Libraries: the future through the past
From 2000 to 2008, a bit less than 1/3 of public libraries saw declining visits per capita. In the same period, a bit over 1/3 of public libraries saw declining circulation per capita.
I emphasize the “per capita” because when you just use mean and median, visits have increased while circulation has been flat.
No, I can’t provide a link. I’m doing the crunching of IMLS statistics - feel free to replicate by pulling the data.
Now here’s the entertaining thing. Other than the fact that approximately 80% of the libraries with declining visits per cap have declining circulation per cap, there is no correlation between these and any other numbers. Changes in staff, changes in budgets, changes in numbers of computers, changes in hours, changes in programs… nothing. Yes, that includes size of the library, the state, county, or city it’s in. To put it more clearly, you cannot look at any other statistic and guess whether the library is growing or shrinking.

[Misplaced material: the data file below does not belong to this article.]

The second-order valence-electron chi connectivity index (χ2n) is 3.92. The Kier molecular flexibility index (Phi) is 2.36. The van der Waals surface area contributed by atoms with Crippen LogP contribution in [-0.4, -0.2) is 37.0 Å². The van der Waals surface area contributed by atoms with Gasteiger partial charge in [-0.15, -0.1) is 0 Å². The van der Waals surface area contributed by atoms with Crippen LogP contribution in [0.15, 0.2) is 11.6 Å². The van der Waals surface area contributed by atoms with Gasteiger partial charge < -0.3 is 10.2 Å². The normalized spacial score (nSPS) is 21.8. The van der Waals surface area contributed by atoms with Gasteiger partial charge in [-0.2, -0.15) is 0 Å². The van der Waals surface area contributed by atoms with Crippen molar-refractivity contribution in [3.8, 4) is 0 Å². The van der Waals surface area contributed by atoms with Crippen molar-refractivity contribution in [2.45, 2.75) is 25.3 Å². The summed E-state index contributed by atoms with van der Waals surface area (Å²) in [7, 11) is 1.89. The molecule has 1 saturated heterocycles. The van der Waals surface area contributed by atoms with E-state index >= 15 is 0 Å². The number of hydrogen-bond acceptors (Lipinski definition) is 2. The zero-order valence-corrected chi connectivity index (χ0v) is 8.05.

I think libraries are important. I also think that for them to grow and continue to be around, we sorta need to know why some are doing so while others are failing. The fact we can’t do that says we’re not getting the right information in our statistics.
So why am I posting this page? I’m flummoxed. I’ll be asking library directors why they think their library is growing or shrinking via qualitative surveys, but I’d prefer to avoid wide-open essay surveys if I can. I’d like to have some ideas of better questions than just “why has your library’s performance improved/declined over the past decade?”
This is especially important given it’s 2010, not 2008. Since the 2008 numbers were assembled we hit a major recession and it’s had a nasty impact on the field. (As a small example, I’m an unemployed librarian, and I’m far from the only long-term unemployed librarian. Cities with shrinking budgets tend to cut libraries first and recover them last.) So we’ve got two years of experiences that can muddy the trail. I’d like to avoid answers that boil down to “it’s the recession, stupid.”
The floor is open for comments and suggestions.